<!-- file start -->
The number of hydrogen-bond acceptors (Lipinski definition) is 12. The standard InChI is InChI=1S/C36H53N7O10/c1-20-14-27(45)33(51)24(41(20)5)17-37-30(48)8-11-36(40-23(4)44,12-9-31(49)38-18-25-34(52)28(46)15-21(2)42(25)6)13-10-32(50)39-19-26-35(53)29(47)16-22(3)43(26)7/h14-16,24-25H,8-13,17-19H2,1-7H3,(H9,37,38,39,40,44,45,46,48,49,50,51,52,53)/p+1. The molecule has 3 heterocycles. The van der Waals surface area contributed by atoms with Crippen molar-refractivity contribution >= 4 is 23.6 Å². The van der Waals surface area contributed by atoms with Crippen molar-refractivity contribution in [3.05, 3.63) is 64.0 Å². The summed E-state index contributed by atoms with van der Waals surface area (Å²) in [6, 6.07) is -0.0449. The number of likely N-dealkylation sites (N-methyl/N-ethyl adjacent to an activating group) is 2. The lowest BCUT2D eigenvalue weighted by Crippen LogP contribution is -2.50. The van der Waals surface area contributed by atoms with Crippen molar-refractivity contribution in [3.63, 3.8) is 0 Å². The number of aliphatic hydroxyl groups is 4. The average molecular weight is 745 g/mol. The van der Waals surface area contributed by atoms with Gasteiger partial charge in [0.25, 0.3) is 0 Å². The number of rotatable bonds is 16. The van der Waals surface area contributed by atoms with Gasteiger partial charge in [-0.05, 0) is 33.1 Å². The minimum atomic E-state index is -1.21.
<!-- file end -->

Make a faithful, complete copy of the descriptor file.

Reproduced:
The number of hydrogen-bond acceptors (Lipinski definition) is 12. The standard InChI is InChI=1S/C36H53N7O10/c1-20-14-27(45)33(51)24(41(20)5)17-37-30(48)8-11-36(40-23(4)44,12-9-31(49)38-18-25-34(52)28(46)15-21(2)42(25)6)13-10-32(50)39-19-26-35(53)29(47)16-22(3)43(26)7/h14-16,24-25H,8-13,17-19H2,1-7H3,(H9,37,38,39,40,44,45,46,48,49,50,51,52,53)/p+1. The molecule has 3 heterocycles. The van der Waals surface area contributed by atoms with Crippen molar-refractivity contribution >= 4 is 23.6 Å². The van der Waals surface area contributed by atoms with Crippen molar-refractivity contribution in [3.05, 3.63) is 64.0 Å². The summed E-state index contributed by atoms with van der Waals surface area (Å²) in [6, 6.07) is -0.0449. The number of likely N-dealkylation sites (N-methyl/N-ethyl adjacent to an activating group) is 2. The lowest BCUT2D eigenvalue weighted by Crippen LogP contribution is -2.50. The van der Waals surface area contributed by atoms with Crippen molar-refractivity contribution in [3.63, 3.8) is 0 Å². The number of aliphatic hydroxyl groups is 4. The average molecular weight is 745 g/mol. The van der Waals surface area contributed by atoms with Gasteiger partial charge in [0.25, 0.3) is 0 Å². The number of rotatable bonds is 16. The van der Waals surface area contributed by atoms with Gasteiger partial charge in [-0.05, 0) is 33.1 Å². The minimum atomic E-state index is -1.21.